Cloistered Gem

ABDALLA F. HASSAN | Egypt Today | November 2002

A little-known research library in Abbassiya expands its bridge between Islam and the West

The Dominican Fathers’ Priory, conceived as a sanctuary for friars of Saint Steven of Jerusalem, as it looked in the 1940s

PHOTO COURTESY OF IDEO

Inside a priory in the Cairo district of Abbassiya resides a quiet haven for scholarship. A unique collection of classic Arabic texts can be found at the 90,200-volume library of the Dominican Institute for Oriental Studies. But even with 2.2 kilometers of shelving, with books stacked from floor to ceiling on three levels, the monastery’s library was quickly running out of space. To accommodate its growing collection, the library has just built an extension to host 50,000 more volumes. Around 1,600 titles are added annually (about half of them in Arabic), not counting more than 350 subscriptions to local and foreign periodicals. 

“With a research library, either you develop or you stop,” says Father Jean-Jacques Pérennês, secretary general of the Dominican Institute, which has evolved into one of the leading libraries of the Middle East in the field of classical Arabic and Islamic culture. The new edifice should be able to hold another 25 years’ worth of volumes, more or less, forecasts Pérennês. 

Funded by Christian philanthropic associations around the world along with companies and private donors, the library is extensive: high, vaulted ceilings, sunny reading rooms, and guest rooms to accommodate visiting scholars. It was has been constructed at a cost of $1 million. With its cupolas and arcs, the architecture of the new library complements that of the adjacent monastery, which was built in 1931–32 by Father Antonin J. Jaussen and initially conceived as a sanctuary for friars of the Dominican Priory of Saint Steven of Jerusalem (the home of the renowned French Biblical and Archeological School) to research Egyptology related to Bible study. “When the priory was built in the late 1930s, it was surrounded by desert and palm trees,” describes Pérennês. “Not far from here you have the ancient walls of Fatimid Cairo, and nearby you have the City of the Dead.”

At the end of World War II, Fathers Georges Chehata Anawati, Jacques Jomier and Serge de Beaurecueil founded within the priory the Dominican Institute for Oriental Studies to study Islamic civilization, and to open a scholarly dialogue between Muslims and Christians. Throughout the ages, religion and conquest have been indelibly intertwined. “The dialogue now is difficult between the religions because there are a lot of fears on each side, and because of the past,” says Pérennês. “We have had violence; we have had centuries of misunderstanding. We now need a long time together, just working together, knowing each other, having a better mutual understanding.”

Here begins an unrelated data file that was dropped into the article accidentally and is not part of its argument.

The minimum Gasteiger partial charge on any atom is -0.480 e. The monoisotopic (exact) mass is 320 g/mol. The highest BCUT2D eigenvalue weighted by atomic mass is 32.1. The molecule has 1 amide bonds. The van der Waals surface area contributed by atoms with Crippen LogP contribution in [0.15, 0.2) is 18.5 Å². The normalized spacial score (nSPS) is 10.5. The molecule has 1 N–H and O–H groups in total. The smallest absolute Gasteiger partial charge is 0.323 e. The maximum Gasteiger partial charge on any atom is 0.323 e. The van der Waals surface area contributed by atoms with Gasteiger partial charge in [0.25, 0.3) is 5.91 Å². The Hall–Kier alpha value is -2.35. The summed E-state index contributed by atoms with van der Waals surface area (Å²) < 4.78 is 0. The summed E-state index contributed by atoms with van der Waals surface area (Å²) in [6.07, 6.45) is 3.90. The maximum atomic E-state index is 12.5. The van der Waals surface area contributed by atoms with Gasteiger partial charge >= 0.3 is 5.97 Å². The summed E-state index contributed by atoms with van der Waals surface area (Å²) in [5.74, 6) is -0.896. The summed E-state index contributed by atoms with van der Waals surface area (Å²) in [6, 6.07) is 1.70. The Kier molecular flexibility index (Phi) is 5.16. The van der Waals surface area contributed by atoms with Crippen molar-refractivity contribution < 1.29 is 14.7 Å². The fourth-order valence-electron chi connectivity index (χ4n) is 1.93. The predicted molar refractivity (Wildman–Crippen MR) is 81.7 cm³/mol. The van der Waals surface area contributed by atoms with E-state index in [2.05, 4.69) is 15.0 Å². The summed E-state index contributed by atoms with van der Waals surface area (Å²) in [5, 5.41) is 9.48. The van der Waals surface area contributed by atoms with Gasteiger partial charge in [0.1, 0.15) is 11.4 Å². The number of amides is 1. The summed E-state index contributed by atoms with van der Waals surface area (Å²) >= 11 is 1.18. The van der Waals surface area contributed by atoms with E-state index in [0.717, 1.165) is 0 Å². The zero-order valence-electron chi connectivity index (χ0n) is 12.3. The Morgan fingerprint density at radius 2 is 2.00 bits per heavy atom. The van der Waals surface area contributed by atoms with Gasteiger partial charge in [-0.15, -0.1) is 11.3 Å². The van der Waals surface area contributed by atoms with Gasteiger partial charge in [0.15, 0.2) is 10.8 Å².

Roughly every year and a half since 1954, the Institute has published a 400-plus-page scholarly journal in French, English and Arabic called MIDEO (Mélanges de l’Institut Dominicain d’Ètudes Orientales), which aims to bridge Islam and the West. All 24 published editions of MIDEO, totaling more than 10,000 pages, are cataloged in the library’s archives. “We all need the truth of the other,” says Father René du Grandlaunay, librarian and a resident friar, explaining the guiding principle behind the initiation of the library. “Let us not say, ‘I possess the truth and others do not.’ We want to know what others know, and let’s exchange and discuss, and together we will progress on the path of betterment, advancement, justice and peace.” 

A resource for researchers, academics and scholars, the Dominican Institute’s library holds a plethora of books on Islamic history, theology and jurisprudence, Quranic commentary, Arabic literature, linguistics, philosophy, mysticism, the sciences, and Oriental and Coptic Christianity. 

The library is currently in the process of computerizing the ancient texts, manuscripts, archives and volumes in its collection, which comprises works dating as far back as the 16th century, along with editions published in Lebanon, Jordan, Iraq, Iran, Syria, Kuwait and Saudi Arabia. Books can be found in 31 languages—mainly Arabic, English and French, but also including Greek, Hebrew, Russian and Japanese. So far, 30 percent of the collection has been cataloged. “It would take another five years to finish the work with three people working continuously,” calculates du Grandlaunay. Having the entire collection computerized would link the Institute’s library with a global network of other libraries specializing in Eastern thought. But until that task is complete, an archaic card catalog system keeps track of the Institute’s collection. 

Because of the rare and irreplaceable nature of its collection, it is not a lending library, and patrons do not have unrestricted access to the stacks. A Dominican friar or volunteer is on hand to assist students. Opening hours may be extended if resources permit. No fees are charged for the use of library. 

Dominican Institute for Oriental Studies in Cairo, Dominican Fathers’ Priory, 1 Masnaa El-Tarabish St., El-Geish Square, Abbassiya 11381, Cairo. Tel: (02) 482-5509, fax: (02) 682-0682, e-mail: ideo@link.net. Open Tuesday and Friday from 10am to 7pm.